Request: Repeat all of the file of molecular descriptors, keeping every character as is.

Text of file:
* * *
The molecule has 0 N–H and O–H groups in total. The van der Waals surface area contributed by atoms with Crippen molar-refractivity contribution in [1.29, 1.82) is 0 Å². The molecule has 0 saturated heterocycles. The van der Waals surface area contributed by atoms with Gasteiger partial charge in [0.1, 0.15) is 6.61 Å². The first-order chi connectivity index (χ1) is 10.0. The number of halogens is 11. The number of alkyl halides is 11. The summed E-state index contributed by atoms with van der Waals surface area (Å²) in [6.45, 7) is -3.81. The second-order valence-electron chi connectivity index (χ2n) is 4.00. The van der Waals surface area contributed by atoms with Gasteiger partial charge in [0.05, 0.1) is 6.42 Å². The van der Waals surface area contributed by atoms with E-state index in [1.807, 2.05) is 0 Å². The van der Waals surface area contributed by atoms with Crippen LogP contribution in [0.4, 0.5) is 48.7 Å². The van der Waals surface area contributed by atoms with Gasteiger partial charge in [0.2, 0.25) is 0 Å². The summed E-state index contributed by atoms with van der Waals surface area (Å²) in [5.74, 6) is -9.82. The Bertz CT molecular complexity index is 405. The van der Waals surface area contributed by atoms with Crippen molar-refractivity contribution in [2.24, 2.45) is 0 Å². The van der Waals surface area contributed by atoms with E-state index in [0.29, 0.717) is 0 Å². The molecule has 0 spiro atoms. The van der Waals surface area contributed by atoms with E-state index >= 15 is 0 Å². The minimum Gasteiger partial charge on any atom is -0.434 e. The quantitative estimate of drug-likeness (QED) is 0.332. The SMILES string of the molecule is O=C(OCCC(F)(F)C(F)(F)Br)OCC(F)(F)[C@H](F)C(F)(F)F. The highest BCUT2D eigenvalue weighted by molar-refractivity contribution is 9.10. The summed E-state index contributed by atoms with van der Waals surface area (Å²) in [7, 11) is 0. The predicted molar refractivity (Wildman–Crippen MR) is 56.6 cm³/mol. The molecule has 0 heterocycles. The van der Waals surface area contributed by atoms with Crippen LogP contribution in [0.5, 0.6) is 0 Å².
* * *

The molecule has 0 N–H and O–H groups in total. The van der Waals surface area contributed by atoms with Crippen molar-refractivity contribution in [1.29, 1.82) is 0 Å². The molecule has 0 saturated heterocycles. The van der Waals surface area contributed by atoms with Gasteiger partial charge in [0.1, 0.15) is 6.61 Å². The first-order chi connectivity index (χ1) is 10.0. The number of halogens is 11. The number of alkyl halides is 11. The summed E-state index contributed by atoms with van der Waals surface area (Å²) in [6.45, 7) is -3.81. The second-order valence-electron chi connectivity index (χ2n) is 4.00. The van der Waals surface area contributed by atoms with Gasteiger partial charge in [0.05, 0.1) is 6.42 Å². The van der Waals surface area contributed by atoms with E-state index in [1.807, 2.05) is 0 Å². The van der Waals surface area contributed by atoms with Crippen LogP contribution in [0.4, 0.5) is 48.7 Å². The van der Waals surface area contributed by atoms with Gasteiger partial charge in [0.2, 0.25) is 0 Å². The summed E-state index contributed by atoms with van der Waals surface area (Å²) in [5.74, 6) is -9.82. The Bertz CT molecular complexity index is 405. The van der Waals surface area contributed by atoms with Crippen molar-refractivity contribution in [2.24, 2.45) is 0 Å². The van der Waals surface area contributed by atoms with E-state index in [0.29, 0.717) is 0 Å². The molecule has 0 spiro atoms. The van der Waals surface area contributed by atoms with E-state index >= 15 is 0 Å². The minimum Gasteiger partial charge on any atom is -0.434 e. The quantitative estimate of drug-likeness (QED) is 0.332. The SMILES string of the molecule is O=C(OCCC(F)(F)C(F)(F)Br)OCC(F)(F)[C@H](F)C(F)(F)F. The highest BCUT2D eigenvalue weighted by molar-refractivity contribution is 9.10. The summed E-state index contributed by atoms with van der Waals surface area (Å²) in [7, 11) is 0. The predicted molar refractivity (Wildman–Crippen MR) is 56.6 cm³/mol. The molecule has 0 heterocycles. The van der Waals surface area contributed by atoms with Crippen LogP contribution in [0.5, 0.6) is 0 Å².